Mike Sigman wrote:
In his cryptic and near-religious way, Koichi Tohei says "extend Ki all the time". If you tend to view the Ki-Society bit as peripherally focused, it's easy to just put the "all the time" down as one of those sayings. However, most of the the very high-level practitioners of martial arts that use "internal strength" that I've ever seen tend to mention this "all the time" aspect of their training. You cannot really learn to move "from your center" with 3 practice sessions a week while doing "normal movement" the rest of the week. You have to practice all of the time in sourcing your power from the ground through the hara (or from the weight of the body) before the mind will ever take the clue that you intend to override the natural arm and shoulder inclinations we've developed since childhood.
O-Sensei had special heavy-weight garden tools made and reportedly did a number of other things which indicated that his practice extended outside of the dojo. I've listened to experts say that they even spent time stirring the soup with their middle, openning doors using the force from the ground, doing everything in fact, with the correct movement. So my 2 cents is that how many times someone goes to practice during a week doesn't quite cover the subject.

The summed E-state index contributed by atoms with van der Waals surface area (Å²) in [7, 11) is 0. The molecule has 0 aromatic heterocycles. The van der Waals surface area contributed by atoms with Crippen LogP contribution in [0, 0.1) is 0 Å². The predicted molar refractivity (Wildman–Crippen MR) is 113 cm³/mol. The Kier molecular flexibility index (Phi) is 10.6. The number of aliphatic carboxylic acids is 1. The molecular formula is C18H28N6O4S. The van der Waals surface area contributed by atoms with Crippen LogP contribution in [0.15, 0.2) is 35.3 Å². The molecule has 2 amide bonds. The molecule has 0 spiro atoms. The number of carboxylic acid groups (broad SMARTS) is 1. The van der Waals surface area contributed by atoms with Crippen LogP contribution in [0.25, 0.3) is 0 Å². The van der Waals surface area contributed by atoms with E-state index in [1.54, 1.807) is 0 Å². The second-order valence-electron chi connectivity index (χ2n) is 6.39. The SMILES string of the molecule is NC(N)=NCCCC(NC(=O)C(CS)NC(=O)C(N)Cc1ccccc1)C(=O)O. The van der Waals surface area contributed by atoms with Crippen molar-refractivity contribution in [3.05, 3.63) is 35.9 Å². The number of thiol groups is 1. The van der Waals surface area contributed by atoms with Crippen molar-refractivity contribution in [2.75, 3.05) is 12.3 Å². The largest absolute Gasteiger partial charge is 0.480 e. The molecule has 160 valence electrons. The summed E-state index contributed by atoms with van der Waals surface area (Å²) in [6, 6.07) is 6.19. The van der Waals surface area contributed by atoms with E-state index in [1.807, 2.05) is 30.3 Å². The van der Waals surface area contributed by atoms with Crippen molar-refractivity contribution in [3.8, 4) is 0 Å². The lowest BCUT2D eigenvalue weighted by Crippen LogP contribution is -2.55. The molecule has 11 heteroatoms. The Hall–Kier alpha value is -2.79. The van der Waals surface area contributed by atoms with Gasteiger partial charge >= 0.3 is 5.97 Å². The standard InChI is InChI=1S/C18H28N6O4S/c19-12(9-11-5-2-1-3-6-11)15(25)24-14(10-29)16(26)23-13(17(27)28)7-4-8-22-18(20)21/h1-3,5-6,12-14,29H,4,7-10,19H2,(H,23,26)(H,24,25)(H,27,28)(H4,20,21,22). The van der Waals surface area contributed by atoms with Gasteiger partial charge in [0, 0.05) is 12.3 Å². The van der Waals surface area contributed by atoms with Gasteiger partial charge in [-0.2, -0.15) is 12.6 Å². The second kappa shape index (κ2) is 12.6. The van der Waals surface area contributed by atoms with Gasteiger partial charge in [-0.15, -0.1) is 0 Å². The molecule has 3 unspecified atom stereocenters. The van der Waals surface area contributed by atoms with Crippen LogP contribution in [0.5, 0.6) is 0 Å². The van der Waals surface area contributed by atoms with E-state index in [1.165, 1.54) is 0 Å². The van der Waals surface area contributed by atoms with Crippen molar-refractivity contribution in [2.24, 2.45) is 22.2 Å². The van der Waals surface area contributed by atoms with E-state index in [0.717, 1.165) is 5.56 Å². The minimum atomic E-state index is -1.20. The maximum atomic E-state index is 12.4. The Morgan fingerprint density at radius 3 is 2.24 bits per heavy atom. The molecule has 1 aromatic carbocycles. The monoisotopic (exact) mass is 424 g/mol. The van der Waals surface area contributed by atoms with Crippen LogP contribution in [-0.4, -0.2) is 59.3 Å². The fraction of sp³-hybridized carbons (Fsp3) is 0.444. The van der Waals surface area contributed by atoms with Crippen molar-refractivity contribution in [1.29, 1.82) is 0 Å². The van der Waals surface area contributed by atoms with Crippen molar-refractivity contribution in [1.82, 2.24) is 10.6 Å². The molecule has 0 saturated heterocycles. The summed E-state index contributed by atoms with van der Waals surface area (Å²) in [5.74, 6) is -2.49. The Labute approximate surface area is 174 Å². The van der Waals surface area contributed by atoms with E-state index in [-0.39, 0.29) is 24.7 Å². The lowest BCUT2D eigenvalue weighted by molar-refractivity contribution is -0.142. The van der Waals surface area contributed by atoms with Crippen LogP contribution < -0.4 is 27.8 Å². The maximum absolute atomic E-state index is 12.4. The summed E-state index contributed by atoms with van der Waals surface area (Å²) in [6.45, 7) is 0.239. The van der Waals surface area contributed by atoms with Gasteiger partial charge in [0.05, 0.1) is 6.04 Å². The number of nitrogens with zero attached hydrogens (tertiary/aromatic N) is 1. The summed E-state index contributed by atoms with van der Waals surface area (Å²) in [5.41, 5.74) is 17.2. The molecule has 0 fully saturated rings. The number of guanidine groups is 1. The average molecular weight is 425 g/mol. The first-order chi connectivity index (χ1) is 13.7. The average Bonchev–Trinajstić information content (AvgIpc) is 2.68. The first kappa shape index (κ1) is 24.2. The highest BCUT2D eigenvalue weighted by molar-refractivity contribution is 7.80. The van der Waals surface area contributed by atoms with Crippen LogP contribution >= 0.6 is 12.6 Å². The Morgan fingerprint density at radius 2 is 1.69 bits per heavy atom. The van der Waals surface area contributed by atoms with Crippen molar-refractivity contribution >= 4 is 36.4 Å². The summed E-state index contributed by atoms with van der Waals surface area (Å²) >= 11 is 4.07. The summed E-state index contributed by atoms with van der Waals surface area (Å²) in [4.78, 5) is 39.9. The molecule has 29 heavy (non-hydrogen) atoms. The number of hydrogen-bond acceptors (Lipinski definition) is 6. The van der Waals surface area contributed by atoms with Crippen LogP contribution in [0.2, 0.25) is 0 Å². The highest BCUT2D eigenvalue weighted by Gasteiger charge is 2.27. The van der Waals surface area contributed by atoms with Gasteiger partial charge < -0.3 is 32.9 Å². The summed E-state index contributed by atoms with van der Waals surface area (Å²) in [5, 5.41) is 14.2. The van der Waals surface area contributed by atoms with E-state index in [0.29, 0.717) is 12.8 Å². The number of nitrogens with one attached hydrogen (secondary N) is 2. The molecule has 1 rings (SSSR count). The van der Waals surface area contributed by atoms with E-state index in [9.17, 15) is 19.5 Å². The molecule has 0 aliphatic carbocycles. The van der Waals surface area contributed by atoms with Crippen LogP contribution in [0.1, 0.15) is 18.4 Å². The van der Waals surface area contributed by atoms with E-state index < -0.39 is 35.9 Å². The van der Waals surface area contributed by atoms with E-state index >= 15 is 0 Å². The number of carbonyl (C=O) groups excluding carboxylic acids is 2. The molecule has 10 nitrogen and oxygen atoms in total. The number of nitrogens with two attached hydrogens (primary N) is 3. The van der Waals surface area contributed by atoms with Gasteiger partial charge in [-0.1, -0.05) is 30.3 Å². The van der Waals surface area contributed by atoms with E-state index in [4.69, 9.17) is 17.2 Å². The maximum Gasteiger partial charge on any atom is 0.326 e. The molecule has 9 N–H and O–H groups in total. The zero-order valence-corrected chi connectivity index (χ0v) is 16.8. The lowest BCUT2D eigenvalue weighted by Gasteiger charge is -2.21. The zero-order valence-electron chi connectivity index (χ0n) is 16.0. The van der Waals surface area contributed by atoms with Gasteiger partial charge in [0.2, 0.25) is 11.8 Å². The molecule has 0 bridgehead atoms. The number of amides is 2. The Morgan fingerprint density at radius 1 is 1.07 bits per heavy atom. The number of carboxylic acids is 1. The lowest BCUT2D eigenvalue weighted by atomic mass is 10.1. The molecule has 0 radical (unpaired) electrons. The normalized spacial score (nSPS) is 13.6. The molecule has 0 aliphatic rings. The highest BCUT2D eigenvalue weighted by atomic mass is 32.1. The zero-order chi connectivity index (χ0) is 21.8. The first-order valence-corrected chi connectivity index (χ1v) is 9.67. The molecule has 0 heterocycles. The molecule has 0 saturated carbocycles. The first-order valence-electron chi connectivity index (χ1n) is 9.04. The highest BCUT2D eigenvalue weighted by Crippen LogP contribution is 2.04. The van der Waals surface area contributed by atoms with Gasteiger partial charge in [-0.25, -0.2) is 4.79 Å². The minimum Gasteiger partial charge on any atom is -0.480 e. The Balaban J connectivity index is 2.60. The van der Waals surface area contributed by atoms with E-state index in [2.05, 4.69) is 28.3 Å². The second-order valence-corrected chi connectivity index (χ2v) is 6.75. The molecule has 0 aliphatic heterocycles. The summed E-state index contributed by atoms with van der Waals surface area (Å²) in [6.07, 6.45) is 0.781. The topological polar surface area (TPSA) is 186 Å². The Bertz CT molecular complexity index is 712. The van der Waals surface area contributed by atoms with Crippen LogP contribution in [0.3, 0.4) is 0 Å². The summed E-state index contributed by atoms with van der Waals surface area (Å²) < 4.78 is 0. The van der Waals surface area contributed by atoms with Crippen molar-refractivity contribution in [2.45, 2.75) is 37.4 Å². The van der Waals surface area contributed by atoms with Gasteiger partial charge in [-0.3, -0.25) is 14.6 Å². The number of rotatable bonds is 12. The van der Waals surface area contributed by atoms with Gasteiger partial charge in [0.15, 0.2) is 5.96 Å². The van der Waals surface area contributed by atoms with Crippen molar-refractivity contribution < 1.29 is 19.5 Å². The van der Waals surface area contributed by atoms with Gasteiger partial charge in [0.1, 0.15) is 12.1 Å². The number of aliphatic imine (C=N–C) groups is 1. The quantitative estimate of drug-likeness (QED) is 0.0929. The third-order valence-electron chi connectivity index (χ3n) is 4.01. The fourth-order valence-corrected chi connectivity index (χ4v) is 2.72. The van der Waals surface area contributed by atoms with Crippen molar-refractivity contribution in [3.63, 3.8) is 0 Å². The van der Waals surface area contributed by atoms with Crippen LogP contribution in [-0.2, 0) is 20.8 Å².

our politics may differ,
but I agree with your post above.
My teacher stresses the need to apply all the principles learned in the dojo into daily life. He did spend about 10 years with Tohei Sensei, so that probably explains it.
I am usually in the dojo 3 times a week either as a student or teacher, so that may not put me in to the 'enough' catagory, but I agree with your last sentence that frequency does not quite cover the subject.
Quality of instruction must play a part. 1 session a week with a 'very good' sensei is probably worth many more with a lesser sensei.
I make no personal claims here, it's just an observation on the question in the thread.
I particularly Like Christopher Li's point
The more I go on, the less I think of becoming good as an important goal. That is, unless you are instructing others (and if you ask me, too many people in Aikido are interested in instructing others), than how good you are isn't really all that important. More important is whether or not your training informs and enriches your life, and that is just as likely to happen when going to two classes a week as it is going to seven. In these terms, less important than frequency, IMO, is consistency over the long term - and consistent training over a lifetime is probably harder to acheive than intense training over a period of a year or two.
This seems to me to be close to how many people (in my own limited experience) practice.
Aikido is an important part of any aikidoka's life, many would like to spend more time training but modern life, work, family, geography, only allows so much. If your aikido practice enriches your life, then surely that is 'enough'. If you want to compare yourself with others it may not be, but how useful is that?
Just my 2 penneth worth